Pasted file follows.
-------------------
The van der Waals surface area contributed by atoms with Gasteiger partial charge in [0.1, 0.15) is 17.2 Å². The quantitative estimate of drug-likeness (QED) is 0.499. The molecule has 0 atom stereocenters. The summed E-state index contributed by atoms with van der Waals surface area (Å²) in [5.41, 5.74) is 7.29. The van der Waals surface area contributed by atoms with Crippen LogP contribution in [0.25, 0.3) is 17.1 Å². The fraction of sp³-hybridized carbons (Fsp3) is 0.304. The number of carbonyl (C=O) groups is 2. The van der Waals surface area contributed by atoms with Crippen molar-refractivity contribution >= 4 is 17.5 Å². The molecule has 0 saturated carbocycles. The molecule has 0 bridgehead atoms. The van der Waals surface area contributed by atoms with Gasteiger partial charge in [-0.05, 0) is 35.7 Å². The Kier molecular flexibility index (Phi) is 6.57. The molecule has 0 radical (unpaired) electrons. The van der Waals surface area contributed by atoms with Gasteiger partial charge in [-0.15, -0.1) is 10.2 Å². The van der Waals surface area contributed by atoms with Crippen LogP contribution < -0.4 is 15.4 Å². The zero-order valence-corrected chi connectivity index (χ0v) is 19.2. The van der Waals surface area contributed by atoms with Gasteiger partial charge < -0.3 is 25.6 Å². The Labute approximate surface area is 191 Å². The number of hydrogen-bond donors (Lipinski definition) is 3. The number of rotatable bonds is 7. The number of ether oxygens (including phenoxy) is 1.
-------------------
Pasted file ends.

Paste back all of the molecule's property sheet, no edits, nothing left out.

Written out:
The van der Waals surface area contributed by atoms with Gasteiger partial charge in [0.1, 0.15) is 17.2 Å². The quantitative estimate of drug-likeness (QED) is 0.499. The molecule has 0 atom stereocenters. The summed E-state index contributed by atoms with van der Waals surface area (Å²) in [5.41, 5.74) is 7.29. The van der Waals surface area contributed by atoms with Crippen LogP contribution in [0.25, 0.3) is 17.1 Å². The fraction of sp³-hybridized carbons (Fsp3) is 0.304. The number of carbonyl (C=O) groups is 2. The van der Waals surface area contributed by atoms with Crippen molar-refractivity contribution >= 4 is 17.5 Å². The molecule has 0 saturated carbocycles. The molecule has 0 bridgehead atoms. The van der Waals surface area contributed by atoms with Gasteiger partial charge in [-0.05, 0) is 35.7 Å². The Kier molecular flexibility index (Phi) is 6.57. The molecule has 0 radical (unpaired) electrons. The van der Waals surface area contributed by atoms with Gasteiger partial charge in [-0.15, -0.1) is 10.2 Å². The van der Waals surface area contributed by atoms with Crippen LogP contribution < -0.4 is 15.4 Å². The zero-order valence-corrected chi connectivity index (χ0v) is 19.2. The van der Waals surface area contributed by atoms with Gasteiger partial charge < -0.3 is 25.6 Å². The Labute approximate surface area is 191 Å². The number of hydrogen-bond donors (Lipinski definition) is 3. The number of rotatable bonds is 7. The number of ether oxygens (including phenoxy) is 1.